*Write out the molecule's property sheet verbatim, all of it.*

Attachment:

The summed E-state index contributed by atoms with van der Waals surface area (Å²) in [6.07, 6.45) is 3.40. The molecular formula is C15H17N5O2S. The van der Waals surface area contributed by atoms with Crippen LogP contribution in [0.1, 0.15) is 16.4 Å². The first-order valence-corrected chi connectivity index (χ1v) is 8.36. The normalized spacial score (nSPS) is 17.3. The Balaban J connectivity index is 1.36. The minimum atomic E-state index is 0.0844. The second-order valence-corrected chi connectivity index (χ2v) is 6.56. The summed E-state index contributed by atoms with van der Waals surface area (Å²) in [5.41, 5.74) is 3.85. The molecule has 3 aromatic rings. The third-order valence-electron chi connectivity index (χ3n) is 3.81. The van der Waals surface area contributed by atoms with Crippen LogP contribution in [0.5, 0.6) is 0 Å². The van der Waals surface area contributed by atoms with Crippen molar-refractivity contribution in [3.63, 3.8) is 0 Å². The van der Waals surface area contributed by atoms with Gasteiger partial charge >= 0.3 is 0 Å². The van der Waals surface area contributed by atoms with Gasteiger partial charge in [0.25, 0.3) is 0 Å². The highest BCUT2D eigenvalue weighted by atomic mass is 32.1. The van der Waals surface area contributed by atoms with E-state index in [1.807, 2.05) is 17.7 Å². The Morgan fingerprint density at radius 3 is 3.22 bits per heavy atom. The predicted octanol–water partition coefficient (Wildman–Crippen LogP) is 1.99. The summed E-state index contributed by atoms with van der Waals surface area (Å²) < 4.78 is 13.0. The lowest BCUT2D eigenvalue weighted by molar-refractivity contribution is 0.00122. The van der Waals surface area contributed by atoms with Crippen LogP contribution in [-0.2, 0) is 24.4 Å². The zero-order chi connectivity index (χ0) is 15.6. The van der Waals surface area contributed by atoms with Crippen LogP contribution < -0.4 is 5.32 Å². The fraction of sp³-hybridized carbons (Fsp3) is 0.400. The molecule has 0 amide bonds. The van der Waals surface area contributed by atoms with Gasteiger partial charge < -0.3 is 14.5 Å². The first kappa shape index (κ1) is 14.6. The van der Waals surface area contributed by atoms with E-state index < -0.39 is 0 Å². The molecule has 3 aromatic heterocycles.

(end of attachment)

The summed E-state index contributed by atoms with van der Waals surface area (Å²) in [6.07, 6.45) is 3.40. The molecular formula is C15H17N5O2S. The van der Waals surface area contributed by atoms with Crippen LogP contribution in [0.1, 0.15) is 16.4 Å². The first-order valence-corrected chi connectivity index (χ1v) is 8.36. The normalized spacial score (nSPS) is 17.3. The Balaban J connectivity index is 1.36. The minimum atomic E-state index is 0.0844. The second-order valence-corrected chi connectivity index (χ2v) is 6.56. The summed E-state index contributed by atoms with van der Waals surface area (Å²) in [5.41, 5.74) is 3.85. The molecule has 3 aromatic rings. The third-order valence-electron chi connectivity index (χ3n) is 3.81. The van der Waals surface area contributed by atoms with Crippen LogP contribution in [0.5, 0.6) is 0 Å². The van der Waals surface area contributed by atoms with Crippen molar-refractivity contribution in [3.63, 3.8) is 0 Å². The van der Waals surface area contributed by atoms with Gasteiger partial charge >= 0.3 is 0 Å². The van der Waals surface area contributed by atoms with Gasteiger partial charge in [0.25, 0.3) is 0 Å². The highest BCUT2D eigenvalue weighted by atomic mass is 32.1. The van der Waals surface area contributed by atoms with E-state index in [1.807, 2.05) is 17.7 Å². The Morgan fingerprint density at radius 3 is 3.22 bits per heavy atom. The predicted octanol–water partition coefficient (Wildman–Crippen LogP) is 1.99. The summed E-state index contributed by atoms with van der Waals surface area (Å²) < 4.78 is 13.0. The lowest BCUT2D eigenvalue weighted by molar-refractivity contribution is 0.00122. The van der Waals surface area contributed by atoms with Crippen LogP contribution in [-0.2, 0) is 24.4 Å². The zero-order chi connectivity index (χ0) is 15.6. The van der Waals surface area contributed by atoms with Crippen LogP contribution < -0.4 is 5.32 Å². The fraction of sp³-hybridized carbons (Fsp3) is 0.400. The molecule has 0 amide bonds. The van der Waals surface area contributed by atoms with Gasteiger partial charge < -0.3 is 14.5 Å². The first kappa shape index (κ1) is 14.6. The van der Waals surface area contributed by atoms with E-state index < -0.39 is 0 Å². The molecule has 3 aromatic heterocycles.